“What VMware is doing is smart. They are trying to be proactive and help clients more effectively move to the cloud and optimize data center costs,” he said. “VMware is expanding the management tools that their customers already know and love with new ones they acquired, such as Wavefront. What they are saying is: We want to give you the management tools to get to the cloud easier and faster, and once you get there, we will give you the visibility to optimize your use.”

New VMware Cloud on AWS features announced Wednesday include:

Improved high availability. Mission critical workloads are replicated across two AWS availability zones within an AWS region, Lohmeyer said. That means the cloud service provides enterprises with a “zero recovery point objective.”

“What that means is if there’s a blip on one availability zone, the data has already been replicated synchronously to a second availability zone, and we can rapidly restart that workload in the second availability zone,” he said.

More efficient storage resulting in cost savings. VMware Cloud on AWS now takes advantage of native VMware vSAN compression and deduplication on all-flash storage, which can cut storage costs in half. According to the company, a typical customer with 150TB of storage can save up to $1.2 million during a three-year period.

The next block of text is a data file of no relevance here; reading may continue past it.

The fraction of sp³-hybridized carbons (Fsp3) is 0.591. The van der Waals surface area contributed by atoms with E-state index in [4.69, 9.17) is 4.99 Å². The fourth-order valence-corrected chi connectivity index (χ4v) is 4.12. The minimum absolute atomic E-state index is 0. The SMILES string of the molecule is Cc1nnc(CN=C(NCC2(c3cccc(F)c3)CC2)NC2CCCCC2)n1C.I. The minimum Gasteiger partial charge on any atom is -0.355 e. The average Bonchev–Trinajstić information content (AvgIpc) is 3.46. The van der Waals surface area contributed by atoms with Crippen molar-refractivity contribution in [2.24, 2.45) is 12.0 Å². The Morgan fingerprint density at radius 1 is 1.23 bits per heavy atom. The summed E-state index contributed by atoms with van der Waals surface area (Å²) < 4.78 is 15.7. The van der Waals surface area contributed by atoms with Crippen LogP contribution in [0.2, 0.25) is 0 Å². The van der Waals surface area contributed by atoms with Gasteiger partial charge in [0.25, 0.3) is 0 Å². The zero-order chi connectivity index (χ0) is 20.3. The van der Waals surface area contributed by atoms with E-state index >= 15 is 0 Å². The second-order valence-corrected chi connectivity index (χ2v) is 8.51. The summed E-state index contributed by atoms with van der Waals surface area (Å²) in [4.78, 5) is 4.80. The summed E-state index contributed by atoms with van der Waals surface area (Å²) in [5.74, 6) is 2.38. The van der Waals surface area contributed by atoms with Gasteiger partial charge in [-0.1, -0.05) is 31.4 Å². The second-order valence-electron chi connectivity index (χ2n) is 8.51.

Automated capabilities. VMware Cloud on AWS will automatically check if firewall and network configurations in public and private cloud are correct, Lohmeyer said.

Virtual desktop services. VMWare is adding support for VMware Horizon, which will allow enterprises to host virtual desktops in VMware Cloud on AWS.

“Cloud Switzerland”

The expansion into Europe shows the value of VMware working with a cloud provider like AWS, Bartoletti added. “VMware doesn’t have to build clouds all over the world. AWS is already there,” he said.

During the conference call, Lohmeyer said VMware Cloud on AWS is seeing strong interest from three use cases: 1) Enterprises wanting to move workloads to the public cloud; 2) Cloud as data center extension, either leveraging the cloud to spin up capacity when demand increases, or to expand to new geographies; 3) To use the cloud instead of building disaster recovery sites of their own.

As part of Wednesday’s announcement, VMware also said that its Hybrid Cloud Extension Service is now available on IBM Cloud, another cloud provider VMware has partnered with.

The company says its strategy in the cloud market today is to be “cloud Switzerland.” It will continue building tools that will enable companies to use various cloud platforms and technologies available to them, regardless of which companies are behind those platforms and technologies.

About the Author(s)

Wylie Wong

Regular Contributor

Wylie Wong is a journalist and freelance writer specializing in technology, business and sports. He previously worked at CNET, Computerworld and CRN and loves covering and learning about the advances and ever-changing dynamics of the technology industry. On the sports front, Wylie is co-author of Giants: Where Have You Gone, a where-are-they-now book on former San Francisco Giants. He previously launched and wrote a Giants blog for the San Jose Mercury News, and in recent years, has enjoyed writing about the intersection of technology and sports.